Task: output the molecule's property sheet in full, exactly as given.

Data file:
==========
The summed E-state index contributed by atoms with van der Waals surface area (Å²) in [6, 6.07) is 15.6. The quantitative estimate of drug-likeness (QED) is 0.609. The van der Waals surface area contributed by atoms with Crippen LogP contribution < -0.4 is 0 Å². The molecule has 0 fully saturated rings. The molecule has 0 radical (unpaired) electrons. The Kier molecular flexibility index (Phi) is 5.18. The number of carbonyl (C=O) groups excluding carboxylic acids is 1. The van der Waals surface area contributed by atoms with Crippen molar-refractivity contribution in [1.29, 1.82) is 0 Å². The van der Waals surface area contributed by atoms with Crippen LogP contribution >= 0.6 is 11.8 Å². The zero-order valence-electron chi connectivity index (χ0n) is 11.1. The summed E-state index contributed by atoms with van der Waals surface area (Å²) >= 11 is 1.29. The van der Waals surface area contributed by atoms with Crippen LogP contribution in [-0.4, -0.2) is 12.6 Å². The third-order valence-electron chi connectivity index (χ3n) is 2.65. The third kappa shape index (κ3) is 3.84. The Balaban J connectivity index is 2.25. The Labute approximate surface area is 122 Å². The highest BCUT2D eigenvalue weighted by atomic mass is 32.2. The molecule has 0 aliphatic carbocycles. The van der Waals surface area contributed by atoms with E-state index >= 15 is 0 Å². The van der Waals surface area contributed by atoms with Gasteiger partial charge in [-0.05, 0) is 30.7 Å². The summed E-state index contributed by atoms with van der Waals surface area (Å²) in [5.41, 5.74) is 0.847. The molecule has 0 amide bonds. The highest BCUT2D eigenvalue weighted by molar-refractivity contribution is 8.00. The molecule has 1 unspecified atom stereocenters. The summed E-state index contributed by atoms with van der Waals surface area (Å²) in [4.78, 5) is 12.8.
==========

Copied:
The summed E-state index contributed by atoms with van der Waals surface area (Å²) in [6, 6.07) is 15.6. The quantitative estimate of drug-likeness (QED) is 0.609. The van der Waals surface area contributed by atoms with Crippen LogP contribution < -0.4 is 0 Å². The molecule has 0 fully saturated rings. The molecule has 0 radical (unpaired) electrons. The Kier molecular flexibility index (Phi) is 5.18. The number of carbonyl (C=O) groups excluding carboxylic acids is 1. The van der Waals surface area contributed by atoms with Crippen molar-refractivity contribution in [1.29, 1.82) is 0 Å². The van der Waals surface area contributed by atoms with Crippen LogP contribution >= 0.6 is 11.8 Å². The zero-order valence-electron chi connectivity index (χ0n) is 11.1. The summed E-state index contributed by atoms with van der Waals surface area (Å²) >= 11 is 1.29. The van der Waals surface area contributed by atoms with Crippen LogP contribution in [-0.4, -0.2) is 12.6 Å². The third-order valence-electron chi connectivity index (χ3n) is 2.65. The third kappa shape index (κ3) is 3.84. The Balaban J connectivity index is 2.25. The Labute approximate surface area is 122 Å². The highest BCUT2D eigenvalue weighted by atomic mass is 32.2. The molecule has 0 aliphatic carbocycles. The van der Waals surface area contributed by atoms with E-state index >= 15 is 0 Å². The van der Waals surface area contributed by atoms with Gasteiger partial charge in [-0.05, 0) is 30.7 Å². The summed E-state index contributed by atoms with van der Waals surface area (Å²) in [5.41, 5.74) is 0.847. The molecule has 0 amide bonds. The highest BCUT2D eigenvalue weighted by molar-refractivity contribution is 8.00. The molecule has 1 unspecified atom stereocenters. The summed E-state index contributed by atoms with van der Waals surface area (Å²) in [4.78, 5) is 12.8.